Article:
UAE regains title as MidEast's most competitive economy

World Economic Forum list shows UAE has risen seven places to 12th to overtake Qatar
UAE regains title as MidEast's most competitive economy
UAE Flag (Getty Images)
By Andy Sambidge
Wed 03 Sep 2014 01:44 PM

The UAE regained its title of the Middle East's most competitive country after rising to 12th position globally in the Global Competitiveness Report 2014-2015 released on Wednesday by the World Economic Forum.

The UAE rose seven places compared to last year's list and overtook Qatar which fell three places to 16th.

Affected by geopolitical instability, the Middle East and North Africa depicted a mixed picture, WEF said.

Saudi Arabia was ranked 24th, down from 20th last year while Kuwait also fell four places to 40th. Bahrain (44th) dropped one place while Oman (46th) was the worst Gulf-based performer after falling 13 places compared to last year.

Their rankings, out of a total of 144 economies covered by the list, contrasted starkly with countries in North Africa, where the highest placed country was Morocco (72nd).

Ensuring structural reforms, improving the business environment, and strengthening the innovative capacity so as to enable the private sector to grow and create jobs are of key importance to the region, WEF said in the report.

On the UAE's performance, Sheikh Mohammed bin Rashid Al Maktoum, the UAE's vice-president and prime minister, said: "Despite the many challenges facing our region, our main focus has been, and will remains on progressing in our nation, and developing our economy for the on-going welfare of our citizens.

"Our message to those around us is that the key to true stability lies in the creation of real development."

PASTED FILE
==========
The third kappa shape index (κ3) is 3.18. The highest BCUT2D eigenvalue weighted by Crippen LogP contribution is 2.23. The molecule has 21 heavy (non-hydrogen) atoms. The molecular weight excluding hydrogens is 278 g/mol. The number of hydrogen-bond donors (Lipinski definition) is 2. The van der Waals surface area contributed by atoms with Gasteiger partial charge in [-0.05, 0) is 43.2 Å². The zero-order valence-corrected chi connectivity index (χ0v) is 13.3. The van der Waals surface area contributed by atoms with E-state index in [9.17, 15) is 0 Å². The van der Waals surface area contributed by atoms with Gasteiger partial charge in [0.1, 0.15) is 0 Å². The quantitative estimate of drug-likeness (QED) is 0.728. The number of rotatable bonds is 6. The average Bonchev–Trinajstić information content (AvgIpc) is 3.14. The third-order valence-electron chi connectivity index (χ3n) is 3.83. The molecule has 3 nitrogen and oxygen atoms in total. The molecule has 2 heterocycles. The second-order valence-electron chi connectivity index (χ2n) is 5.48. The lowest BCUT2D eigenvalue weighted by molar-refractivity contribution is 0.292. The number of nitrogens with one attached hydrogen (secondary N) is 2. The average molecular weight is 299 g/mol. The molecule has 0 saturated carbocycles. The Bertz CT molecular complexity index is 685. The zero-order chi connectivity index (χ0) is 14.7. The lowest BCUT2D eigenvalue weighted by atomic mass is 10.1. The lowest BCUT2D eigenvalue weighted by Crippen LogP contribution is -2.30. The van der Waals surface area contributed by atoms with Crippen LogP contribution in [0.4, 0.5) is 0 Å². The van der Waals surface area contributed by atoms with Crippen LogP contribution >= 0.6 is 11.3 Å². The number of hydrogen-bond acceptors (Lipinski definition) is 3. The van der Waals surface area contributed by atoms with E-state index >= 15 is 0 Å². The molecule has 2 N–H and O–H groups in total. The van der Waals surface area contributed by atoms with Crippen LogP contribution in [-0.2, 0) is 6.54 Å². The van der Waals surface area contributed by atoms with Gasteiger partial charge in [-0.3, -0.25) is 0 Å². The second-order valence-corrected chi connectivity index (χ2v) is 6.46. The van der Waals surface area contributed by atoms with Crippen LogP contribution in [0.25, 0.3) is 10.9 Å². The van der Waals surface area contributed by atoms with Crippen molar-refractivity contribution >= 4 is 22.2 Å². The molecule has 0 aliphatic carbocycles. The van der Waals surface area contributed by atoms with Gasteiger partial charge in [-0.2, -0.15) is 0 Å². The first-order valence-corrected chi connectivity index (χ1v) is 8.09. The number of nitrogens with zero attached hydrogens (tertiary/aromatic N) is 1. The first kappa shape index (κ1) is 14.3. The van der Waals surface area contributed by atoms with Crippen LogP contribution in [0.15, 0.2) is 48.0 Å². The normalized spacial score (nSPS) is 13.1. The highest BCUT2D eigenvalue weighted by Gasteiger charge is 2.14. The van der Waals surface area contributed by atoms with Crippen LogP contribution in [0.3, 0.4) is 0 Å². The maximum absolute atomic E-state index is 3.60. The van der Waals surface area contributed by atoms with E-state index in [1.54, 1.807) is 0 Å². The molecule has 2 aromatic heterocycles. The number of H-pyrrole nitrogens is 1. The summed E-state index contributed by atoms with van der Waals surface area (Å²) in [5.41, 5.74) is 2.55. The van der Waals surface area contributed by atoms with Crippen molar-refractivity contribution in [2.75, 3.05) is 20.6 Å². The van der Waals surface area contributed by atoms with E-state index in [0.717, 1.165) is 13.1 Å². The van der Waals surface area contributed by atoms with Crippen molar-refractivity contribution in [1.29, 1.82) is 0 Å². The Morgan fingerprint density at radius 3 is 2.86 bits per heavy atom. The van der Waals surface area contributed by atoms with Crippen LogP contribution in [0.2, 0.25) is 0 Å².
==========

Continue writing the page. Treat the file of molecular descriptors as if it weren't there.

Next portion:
Globally, the WEF report said the health of the global economy is at risk, despite years of bold monetary policy, as countries struggle to implement structural reforms necessary to help economies grow.

In its annual assessment of the factors driving countries’ productivity and prosperity, the report identified uneven implementation of structural reforms across different regions and levels of development as the biggest challenge to sustaining global growth.

It also highlighted talent and innovation as two areas where leaders in the public and private sectors need to collaborate more effectively in order to achieve sustainable and inclusive economic development.

According to the report, the United States improved its competitiveness position for the second consecutive year, climbing two places to third on the back of gains to its institutional framework and innovation scores.

Elsewhere in the top five, Switzerland topped the ranking for the sixth consecutive year, Singapore remained second and Finland (4th) and Germany (5th) both dropped one place.

They were followed by Japan (6th), which climbed three places and Hong Kong (7th), which remained stable. Netherlands (8th), the United Kingdom (9th) and Sweden (10th) rounded up the top 10 of the most competitive economies in the world.

“The strained global geopolitical situation, the rise of income inequality, and the potential tightening of the financial conditions could put the still tentative recovery at risk and call for structural reforms to ensure more sustainable and inclusive growth,” said Klaus Schwab, founder and executive chairman of the World Economic Forum.

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